Monday, February 7, 2011

Reagan, Tax Cuts, and GDP

In honor of the 100th anniversary of President Reagan's birth, lets take a look at the effect of his tax cuts for the top marginal rate. When we looked at the course of the past 80 years as a set, it looks as if there isn't a particularly clear correlation between top marginal tax rates and GDP growth. But what if we weren't looking close enough? After all, the last few decades seemed to have a noticeable symmetry.

Where should we look? For President Reagan, whose tax cuts came into play around 1982, we should see those rates working their magic on the economy by two years later in 1984. The rates would continue any effect after President Reagan left office, so lets keep looking up through 1992.

Tax rates on left scale; GDP growth rates on right scale
Inspiring, don't you think? Apparently that GDP growth going down in about the same slope that top marginal tax rates were going down must have been what they meant by "trickle-down."

Of course, that might not be entirely fair. We should probably look at the President's entire term and see what happened in case we can credit the tax cuts immediately with a big initial boost that gradually faded.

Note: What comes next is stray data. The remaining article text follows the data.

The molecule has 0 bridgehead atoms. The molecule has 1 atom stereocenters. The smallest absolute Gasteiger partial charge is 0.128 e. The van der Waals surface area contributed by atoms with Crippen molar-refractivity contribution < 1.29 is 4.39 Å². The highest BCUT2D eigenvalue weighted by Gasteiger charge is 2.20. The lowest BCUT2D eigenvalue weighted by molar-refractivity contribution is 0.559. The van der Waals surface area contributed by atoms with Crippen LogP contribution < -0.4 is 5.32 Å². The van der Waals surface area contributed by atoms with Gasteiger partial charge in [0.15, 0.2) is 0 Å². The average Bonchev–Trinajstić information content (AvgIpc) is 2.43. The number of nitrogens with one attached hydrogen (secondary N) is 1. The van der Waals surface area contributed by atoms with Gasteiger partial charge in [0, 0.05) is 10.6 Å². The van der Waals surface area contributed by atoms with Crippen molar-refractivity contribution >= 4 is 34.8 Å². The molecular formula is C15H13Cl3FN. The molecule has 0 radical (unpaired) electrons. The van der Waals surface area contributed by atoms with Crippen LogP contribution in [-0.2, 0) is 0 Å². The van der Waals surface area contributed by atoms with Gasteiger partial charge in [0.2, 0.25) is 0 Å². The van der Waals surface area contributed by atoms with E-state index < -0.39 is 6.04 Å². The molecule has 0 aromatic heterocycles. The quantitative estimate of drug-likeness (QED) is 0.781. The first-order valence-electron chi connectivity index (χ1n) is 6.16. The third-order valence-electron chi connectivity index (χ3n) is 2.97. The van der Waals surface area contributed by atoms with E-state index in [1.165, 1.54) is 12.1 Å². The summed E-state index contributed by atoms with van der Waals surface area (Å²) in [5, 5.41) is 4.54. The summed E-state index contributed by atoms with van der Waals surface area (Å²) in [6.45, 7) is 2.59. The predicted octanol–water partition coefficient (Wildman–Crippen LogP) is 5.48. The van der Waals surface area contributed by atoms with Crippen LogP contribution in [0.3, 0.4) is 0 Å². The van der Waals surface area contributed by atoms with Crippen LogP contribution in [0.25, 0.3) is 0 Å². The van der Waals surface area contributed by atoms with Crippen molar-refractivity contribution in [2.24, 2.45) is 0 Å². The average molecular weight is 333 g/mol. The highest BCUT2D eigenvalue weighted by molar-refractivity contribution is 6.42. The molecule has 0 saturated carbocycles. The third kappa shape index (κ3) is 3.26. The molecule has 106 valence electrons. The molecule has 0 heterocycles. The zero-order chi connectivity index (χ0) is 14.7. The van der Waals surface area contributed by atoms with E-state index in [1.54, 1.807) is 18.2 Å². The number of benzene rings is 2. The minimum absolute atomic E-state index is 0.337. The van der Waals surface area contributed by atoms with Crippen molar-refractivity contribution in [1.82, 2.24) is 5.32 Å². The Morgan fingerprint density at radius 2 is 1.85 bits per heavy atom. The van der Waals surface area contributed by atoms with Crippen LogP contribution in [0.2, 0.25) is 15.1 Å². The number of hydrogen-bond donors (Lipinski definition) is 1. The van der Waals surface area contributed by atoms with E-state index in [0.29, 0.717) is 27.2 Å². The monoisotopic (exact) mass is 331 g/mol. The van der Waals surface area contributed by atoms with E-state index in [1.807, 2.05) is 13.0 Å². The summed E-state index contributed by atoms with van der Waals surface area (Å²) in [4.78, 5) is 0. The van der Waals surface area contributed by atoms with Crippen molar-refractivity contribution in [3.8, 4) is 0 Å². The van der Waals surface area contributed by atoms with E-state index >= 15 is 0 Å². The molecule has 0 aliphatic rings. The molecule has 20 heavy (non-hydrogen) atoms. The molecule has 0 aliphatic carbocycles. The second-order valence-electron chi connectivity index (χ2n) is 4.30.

Tax rates on left scale; GDP growth rates on right scale
As seen in the chart of 1980 to 1992, there is indeed a big spike in GDP growth immediately after the tax cuts begin. Yet that conflicts with what we see in the rest of the chart. Why would lowering taxes correspond with expansion in one section of the chart and contraction in another? In this case, we need additional data: the Fed rate. The Fed ramped up interest rates brutally high for the early 80s in order to tame massive inflation. The Fed rate had been slowly ratcheted up over 1978 and 1979. The rate for 1979 started at 10% and went up to almost 14%. For 1980, the rate averaged 13%. For 1981, the rate averaged over 16%. The prime interest rate even ventured into the 20s in 1982. These high rates did tame the inflation, but in doing so they brought on the recession of 1981-1982 because they made it much harder to borrow to invest for growth. Naturally, when the brutal interest rates were eased back down in 1982, there was some pent up thirst for financing just waiting for lower interest rates.

What can we draw from 1980 through 1992 as far as taxes and GDP? If these years are indicative of anything, it is that under relatively normal interest rates lowering the top marginal tax rate appears to come with a corresponding drop in GDP. Whereas during a period of extreme high interest rates, there appears to be no correlation between top marginal tax rates and GDP because of the growth-blocking effect of extremely high interest rates.

For the Gipper, unfortunately, that top marginal tax cut play doesn't seem to have been a win.

No comments:

Post a Comment